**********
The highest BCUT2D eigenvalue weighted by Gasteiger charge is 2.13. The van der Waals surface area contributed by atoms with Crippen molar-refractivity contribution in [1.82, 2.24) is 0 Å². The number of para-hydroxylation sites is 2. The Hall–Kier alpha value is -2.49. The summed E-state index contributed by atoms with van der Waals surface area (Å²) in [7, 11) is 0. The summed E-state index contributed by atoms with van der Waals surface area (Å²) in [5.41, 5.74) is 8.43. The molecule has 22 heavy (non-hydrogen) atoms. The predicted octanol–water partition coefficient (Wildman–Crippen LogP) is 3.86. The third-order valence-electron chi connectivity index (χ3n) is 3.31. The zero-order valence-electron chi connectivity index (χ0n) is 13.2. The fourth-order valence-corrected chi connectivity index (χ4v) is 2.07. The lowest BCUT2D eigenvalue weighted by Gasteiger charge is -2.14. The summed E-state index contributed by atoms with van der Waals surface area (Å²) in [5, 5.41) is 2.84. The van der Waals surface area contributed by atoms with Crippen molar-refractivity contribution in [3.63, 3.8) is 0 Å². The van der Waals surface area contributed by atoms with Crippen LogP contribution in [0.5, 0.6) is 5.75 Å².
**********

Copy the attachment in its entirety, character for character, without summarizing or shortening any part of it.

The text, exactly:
The highest BCUT2D eigenvalue weighted by Gasteiger charge is 2.13. The van der Waals surface area contributed by atoms with Crippen molar-refractivity contribution in [1.82, 2.24) is 0 Å². The number of para-hydroxylation sites is 2. The Hall–Kier alpha value is -2.49. The summed E-state index contributed by atoms with van der Waals surface area (Å²) in [7, 11) is 0. The summed E-state index contributed by atoms with van der Waals surface area (Å²) in [5.41, 5.74) is 8.43. The molecule has 22 heavy (non-hydrogen) atoms. The predicted octanol–water partition coefficient (Wildman–Crippen LogP) is 3.86. The third-order valence-electron chi connectivity index (χ3n) is 3.31. The zero-order valence-electron chi connectivity index (χ0n) is 13.2. The fourth-order valence-corrected chi connectivity index (χ4v) is 2.07. The lowest BCUT2D eigenvalue weighted by Gasteiger charge is -2.14. The summed E-state index contributed by atoms with van der Waals surface area (Å²) in [5, 5.41) is 2.84. The van der Waals surface area contributed by atoms with Crippen molar-refractivity contribution in [3.63, 3.8) is 0 Å². The van der Waals surface area contributed by atoms with Crippen LogP contribution in [0.5, 0.6) is 5.75 Å².